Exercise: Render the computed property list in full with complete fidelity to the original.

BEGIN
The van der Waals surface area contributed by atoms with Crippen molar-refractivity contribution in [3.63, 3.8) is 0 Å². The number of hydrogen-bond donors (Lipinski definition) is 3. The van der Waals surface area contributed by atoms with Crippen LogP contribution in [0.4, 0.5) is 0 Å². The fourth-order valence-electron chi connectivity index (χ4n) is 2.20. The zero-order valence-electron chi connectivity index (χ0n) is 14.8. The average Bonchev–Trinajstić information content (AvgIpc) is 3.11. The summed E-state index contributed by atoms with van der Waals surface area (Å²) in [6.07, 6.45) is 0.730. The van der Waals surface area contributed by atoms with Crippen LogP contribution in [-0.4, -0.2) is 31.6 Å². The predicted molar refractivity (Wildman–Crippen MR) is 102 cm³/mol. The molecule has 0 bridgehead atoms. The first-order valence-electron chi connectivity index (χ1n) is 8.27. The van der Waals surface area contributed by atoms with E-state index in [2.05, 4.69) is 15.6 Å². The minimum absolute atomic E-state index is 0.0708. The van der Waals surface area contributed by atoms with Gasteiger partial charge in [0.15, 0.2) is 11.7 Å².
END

The van der Waals surface area contributed by atoms with Crippen molar-refractivity contribution in [3.63, 3.8) is 0 Å². The number of hydrogen-bond donors (Lipinski definition) is 3. The van der Waals surface area contributed by atoms with Crippen LogP contribution in [0.4, 0.5) is 0 Å². The fourth-order valence-electron chi connectivity index (χ4n) is 2.20. The zero-order valence-electron chi connectivity index (χ0n) is 14.8. The average Bonchev–Trinajstić information content (AvgIpc) is 3.11. The summed E-state index contributed by atoms with van der Waals surface area (Å²) in [6.07, 6.45) is 0.730. The van der Waals surface area contributed by atoms with Crippen LogP contribution in [-0.4, -0.2) is 31.6 Å². The predicted molar refractivity (Wildman–Crippen MR) is 102 cm³/mol. The molecule has 0 bridgehead atoms. The first-order valence-electron chi connectivity index (χ1n) is 8.27. The van der Waals surface area contributed by atoms with E-state index in [2.05, 4.69) is 15.6 Å². The minimum absolute atomic E-state index is 0.0708. The van der Waals surface area contributed by atoms with Gasteiger partial charge in [0.15, 0.2) is 11.7 Å².